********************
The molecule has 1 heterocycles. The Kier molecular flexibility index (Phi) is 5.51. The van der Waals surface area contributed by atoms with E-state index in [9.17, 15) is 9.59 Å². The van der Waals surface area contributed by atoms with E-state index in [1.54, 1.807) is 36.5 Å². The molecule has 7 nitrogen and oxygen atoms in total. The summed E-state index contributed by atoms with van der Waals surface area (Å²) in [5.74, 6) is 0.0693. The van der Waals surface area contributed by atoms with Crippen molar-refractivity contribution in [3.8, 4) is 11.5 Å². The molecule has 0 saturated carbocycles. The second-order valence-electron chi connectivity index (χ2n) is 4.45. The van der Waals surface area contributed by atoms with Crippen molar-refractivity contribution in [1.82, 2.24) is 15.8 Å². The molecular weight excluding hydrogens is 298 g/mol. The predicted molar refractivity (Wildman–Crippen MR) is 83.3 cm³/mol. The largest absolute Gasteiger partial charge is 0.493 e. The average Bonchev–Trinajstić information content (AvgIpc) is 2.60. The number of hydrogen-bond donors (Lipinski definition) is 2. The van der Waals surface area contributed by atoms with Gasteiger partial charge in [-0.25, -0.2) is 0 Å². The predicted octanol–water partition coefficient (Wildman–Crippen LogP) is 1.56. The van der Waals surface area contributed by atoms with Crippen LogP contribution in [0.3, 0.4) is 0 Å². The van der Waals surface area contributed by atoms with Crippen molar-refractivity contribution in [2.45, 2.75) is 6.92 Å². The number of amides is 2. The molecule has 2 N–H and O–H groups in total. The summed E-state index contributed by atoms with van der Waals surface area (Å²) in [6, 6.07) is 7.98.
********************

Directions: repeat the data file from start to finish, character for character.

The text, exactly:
The molecule has 1 heterocycles. The Kier molecular flexibility index (Phi) is 5.51. The van der Waals surface area contributed by atoms with E-state index in [9.17, 15) is 9.59 Å². The van der Waals surface area contributed by atoms with E-state index in [1.54, 1.807) is 36.5 Å². The molecule has 7 nitrogen and oxygen atoms in total. The summed E-state index contributed by atoms with van der Waals surface area (Å²) in [5.74, 6) is 0.0693. The van der Waals surface area contributed by atoms with Crippen molar-refractivity contribution in [3.8, 4) is 11.5 Å². The molecule has 0 saturated carbocycles. The second-order valence-electron chi connectivity index (χ2n) is 4.45. The van der Waals surface area contributed by atoms with Crippen molar-refractivity contribution in [1.82, 2.24) is 15.8 Å². The molecular weight excluding hydrogens is 298 g/mol. The predicted molar refractivity (Wildman–Crippen MR) is 83.3 cm³/mol. The largest absolute Gasteiger partial charge is 0.493 e. The average Bonchev–Trinajstić information content (AvgIpc) is 2.60. The number of hydrogen-bond donors (Lipinski definition) is 2. The van der Waals surface area contributed by atoms with Gasteiger partial charge in [-0.25, -0.2) is 0 Å². The predicted octanol–water partition coefficient (Wildman–Crippen LogP) is 1.56. The van der Waals surface area contributed by atoms with Crippen LogP contribution in [0.3, 0.4) is 0 Å². The van der Waals surface area contributed by atoms with Crippen molar-refractivity contribution in [2.45, 2.75) is 6.92 Å². The number of amides is 2. The molecule has 2 N–H and O–H groups in total. The summed E-state index contributed by atoms with van der Waals surface area (Å²) in [6, 6.07) is 7.98.